Jan 25, 2020

Oil and gas: why we need a new innovation ecosystem

Jacob Ruiter, CEO, InnoEnergy ...
5 min
Jacob Ruiter, CEO of InnoEnergy Benelux, discusses moves in the energy industry towards facilitating the energy transition
At InnoEnergy’s ‘The Business Booster’, leaders from Repsol, Equinor, GA Drilling...

At InnoEnergy’s ‘The Business Booster’, leaders from Repsol, Equinor, GA Drilling, Total Energy Ventures and PwC gathered to talk openly about the capability of the oil and gas industry to tackle the energy transition. Reflecting on the discussion, the comments from all speakers would frequently come back to two intrinsically related themes: collaboration and capability. 

The IEA’s latest World Energy Outlook 2019 is bleak: “The momentum behind clean energy technologies is not enough to offset the effects of an expanding global economy and growing population. While global oil demand is expected to slow from 2025, this does not represent a definitive peak. Whichever pathway the energy system follows, the world still relies heavily on oil supply from the Middle East,” the IEA writes. Furthermore, even as oil demand slows, gas demand is set to increase. Though cleaner alternatives like biomethane and hydrogen may play a role, this is largely driven by global expansion of LNG capacity.

It’s true that oil and gas production can’t just stop. While there’s a societal pressure to tackle climate change, there is a similar pressure to maintain or improve living standards, particularly in the developing world. There is perhaps a misconception that international oil companies (IOCs) have all the capabilities they need to tackle climate change, and that inaction is simply a result of a poor stakeholder value. But as one panelist put it, “We don’t have the solution hidden in a room,” and suggested that in fact most do want to be part of the solution. It’s a question of capability; the stumbling block is working out how. 

An invite for solutions from ‘outside’

In this period of change, more IOCs are driven to review their portfolio against the challenge ahead, and as they do, the consensus strengthens. To fully engage in the energy transition, the industry needs a step-change which will not simply be achieved by investing more in well-proven technologies. The sector needs different options beyond today’s solutions and the rate of innovation needs to grow, fast. We need to explore hydrogen, second generation biofuels and carbon capture as well as imagine solutions that don’t even exist yet. The industry needs solutions from ‘outside’.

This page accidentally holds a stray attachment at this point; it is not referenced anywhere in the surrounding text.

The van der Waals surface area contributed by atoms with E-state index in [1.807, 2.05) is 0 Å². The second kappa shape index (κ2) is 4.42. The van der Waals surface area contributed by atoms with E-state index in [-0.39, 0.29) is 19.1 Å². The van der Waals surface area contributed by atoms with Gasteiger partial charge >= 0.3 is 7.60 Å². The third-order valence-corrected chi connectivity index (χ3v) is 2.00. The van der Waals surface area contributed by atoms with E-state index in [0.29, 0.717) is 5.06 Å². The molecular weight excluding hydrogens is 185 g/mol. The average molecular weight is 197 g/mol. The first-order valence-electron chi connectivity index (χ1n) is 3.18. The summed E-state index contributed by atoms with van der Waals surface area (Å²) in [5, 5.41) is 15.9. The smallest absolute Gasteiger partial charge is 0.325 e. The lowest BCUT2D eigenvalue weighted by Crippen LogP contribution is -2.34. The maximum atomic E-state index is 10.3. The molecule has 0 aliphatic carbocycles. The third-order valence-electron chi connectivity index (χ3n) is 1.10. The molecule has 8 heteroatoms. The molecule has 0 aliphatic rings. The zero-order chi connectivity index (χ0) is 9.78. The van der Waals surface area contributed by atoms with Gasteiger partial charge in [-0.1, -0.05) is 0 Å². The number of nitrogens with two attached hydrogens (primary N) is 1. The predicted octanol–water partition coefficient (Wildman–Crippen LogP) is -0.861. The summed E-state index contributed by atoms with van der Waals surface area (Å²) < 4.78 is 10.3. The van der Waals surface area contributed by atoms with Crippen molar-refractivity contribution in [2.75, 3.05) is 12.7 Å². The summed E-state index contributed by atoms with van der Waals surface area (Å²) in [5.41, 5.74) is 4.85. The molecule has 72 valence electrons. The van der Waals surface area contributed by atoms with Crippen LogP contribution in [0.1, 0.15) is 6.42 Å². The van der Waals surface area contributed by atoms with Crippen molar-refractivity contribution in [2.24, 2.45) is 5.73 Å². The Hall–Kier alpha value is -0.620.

But promisingly, there is an ongoing influx of investment and entrepreneurs into the energy industry and innumerable paths are beginning to unfold that can all lead us to a cleaner energy future. If capability is an issue, partnerships with these entrepreneurs and startups can play a critical role in empowering the sector to be bolder and help them unlock the next steps on the path. 


Those IOCs that have assessed their own capabilities are beginning to look ‘outside’ to partner with startups that can either bridge their gaps or complement existing skills. The general consensus in the room was that there aren’t nearly enough startups in the market to go around. So, if the industry wants access to these agile hotspots of innovation, it must invest in them and create an ecosystem that accelerates their development. 

Despite a rich heritage in innovation, exploring alternative energy value streams was thought to be somewhat of a novelty for the industry, which itself has for so long focused on delivering the same oil and gas projects over and over, only bigger and better. At the same time, this ‘new’ need for innovation seems somewhat at odds with IOCs’ more recent profit-driven and risk averse manner, where some panelists suggested that technology is often pushed rather than pulled. Bearing that in mind, while Shell’s journey may be a leading example of how to become an integrated power player, not all can or should follow in its path, a panelist emphasised. 

Collaborate! Or fail?